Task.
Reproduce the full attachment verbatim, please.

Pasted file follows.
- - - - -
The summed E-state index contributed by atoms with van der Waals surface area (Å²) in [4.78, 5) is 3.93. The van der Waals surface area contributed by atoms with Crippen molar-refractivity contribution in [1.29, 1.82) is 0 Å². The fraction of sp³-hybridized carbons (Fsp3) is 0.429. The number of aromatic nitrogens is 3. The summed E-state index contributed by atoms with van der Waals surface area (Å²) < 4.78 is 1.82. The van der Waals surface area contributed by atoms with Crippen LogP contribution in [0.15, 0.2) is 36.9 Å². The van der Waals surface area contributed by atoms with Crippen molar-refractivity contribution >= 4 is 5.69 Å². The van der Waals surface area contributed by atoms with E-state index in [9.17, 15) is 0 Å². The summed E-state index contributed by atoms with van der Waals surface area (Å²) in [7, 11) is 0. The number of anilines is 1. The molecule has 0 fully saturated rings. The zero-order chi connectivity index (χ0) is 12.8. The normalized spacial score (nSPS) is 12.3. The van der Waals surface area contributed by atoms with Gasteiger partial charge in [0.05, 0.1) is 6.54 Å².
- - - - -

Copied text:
The summed E-state index contributed by atoms with van der Waals surface area (Å²) in [4.78, 5) is 3.93. The van der Waals surface area contributed by atoms with Crippen molar-refractivity contribution in [1.29, 1.82) is 0 Å². The fraction of sp³-hybridized carbons (Fsp3) is 0.429. The number of aromatic nitrogens is 3. The summed E-state index contributed by atoms with van der Waals surface area (Å²) < 4.78 is 1.82. The van der Waals surface area contributed by atoms with Crippen LogP contribution in [0.15, 0.2) is 36.9 Å². The van der Waals surface area contributed by atoms with Crippen molar-refractivity contribution >= 4 is 5.69 Å². The van der Waals surface area contributed by atoms with E-state index in [9.17, 15) is 0 Å². The summed E-state index contributed by atoms with van der Waals surface area (Å²) in [7, 11) is 0. The number of anilines is 1. The molecule has 0 fully saturated rings. The zero-order chi connectivity index (χ0) is 12.8. The normalized spacial score (nSPS) is 12.3. The van der Waals surface area contributed by atoms with Gasteiger partial charge in [0.05, 0.1) is 6.54 Å².